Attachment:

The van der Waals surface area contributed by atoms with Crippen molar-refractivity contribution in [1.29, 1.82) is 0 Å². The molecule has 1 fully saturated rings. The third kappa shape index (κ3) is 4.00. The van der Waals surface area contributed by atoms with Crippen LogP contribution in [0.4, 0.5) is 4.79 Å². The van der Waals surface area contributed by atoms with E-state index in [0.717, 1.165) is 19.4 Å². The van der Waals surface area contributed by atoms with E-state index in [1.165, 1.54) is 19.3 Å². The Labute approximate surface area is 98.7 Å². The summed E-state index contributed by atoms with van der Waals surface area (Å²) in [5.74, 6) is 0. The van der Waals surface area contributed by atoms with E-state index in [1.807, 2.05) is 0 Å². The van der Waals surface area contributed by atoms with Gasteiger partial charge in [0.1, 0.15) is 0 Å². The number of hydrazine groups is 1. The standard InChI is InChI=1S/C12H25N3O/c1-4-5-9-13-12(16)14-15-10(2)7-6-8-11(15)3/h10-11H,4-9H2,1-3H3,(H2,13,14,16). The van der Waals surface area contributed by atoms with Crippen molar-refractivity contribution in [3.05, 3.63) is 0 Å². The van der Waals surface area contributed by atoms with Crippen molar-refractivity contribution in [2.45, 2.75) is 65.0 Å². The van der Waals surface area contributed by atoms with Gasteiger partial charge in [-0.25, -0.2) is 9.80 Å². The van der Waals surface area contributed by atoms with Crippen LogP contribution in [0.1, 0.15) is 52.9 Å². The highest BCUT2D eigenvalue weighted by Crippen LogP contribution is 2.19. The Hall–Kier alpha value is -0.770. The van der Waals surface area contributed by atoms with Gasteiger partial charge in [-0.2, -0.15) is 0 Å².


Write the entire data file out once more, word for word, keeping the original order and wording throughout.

The van der Waals surface area contributed by atoms with Crippen molar-refractivity contribution in [1.29, 1.82) is 0 Å². The molecule has 1 fully saturated rings. The third kappa shape index (κ3) is 4.00. The van der Waals surface area contributed by atoms with Crippen LogP contribution in [0.4, 0.5) is 4.79 Å². The van der Waals surface area contributed by atoms with E-state index in [0.717, 1.165) is 19.4 Å². The van der Waals surface area contributed by atoms with E-state index in [1.165, 1.54) is 19.3 Å². The Labute approximate surface area is 98.7 Å². The summed E-state index contributed by atoms with van der Waals surface area (Å²) in [5.74, 6) is 0. The van der Waals surface area contributed by atoms with E-state index in [1.807, 2.05) is 0 Å². The van der Waals surface area contributed by atoms with Gasteiger partial charge in [0.1, 0.15) is 0 Å². The number of hydrazine groups is 1. The standard InChI is InChI=1S/C12H25N3O/c1-4-5-9-13-12(16)14-15-10(2)7-6-8-11(15)3/h10-11H,4-9H2,1-3H3,(H2,13,14,16). The van der Waals surface area contributed by atoms with Crippen molar-refractivity contribution in [3.05, 3.63) is 0 Å². The van der Waals surface area contributed by atoms with Crippen molar-refractivity contribution in [2.45, 2.75) is 65.0 Å². The van der Waals surface area contributed by atoms with Gasteiger partial charge in [-0.25, -0.2) is 9.80 Å². The van der Waals surface area contributed by atoms with Crippen LogP contribution in [0.1, 0.15) is 52.9 Å². The highest BCUT2D eigenvalue weighted by Crippen LogP contribution is 2.19. The Hall–Kier alpha value is -0.770. The van der Waals surface area contributed by atoms with Gasteiger partial charge in [-0.2, -0.15) is 0 Å².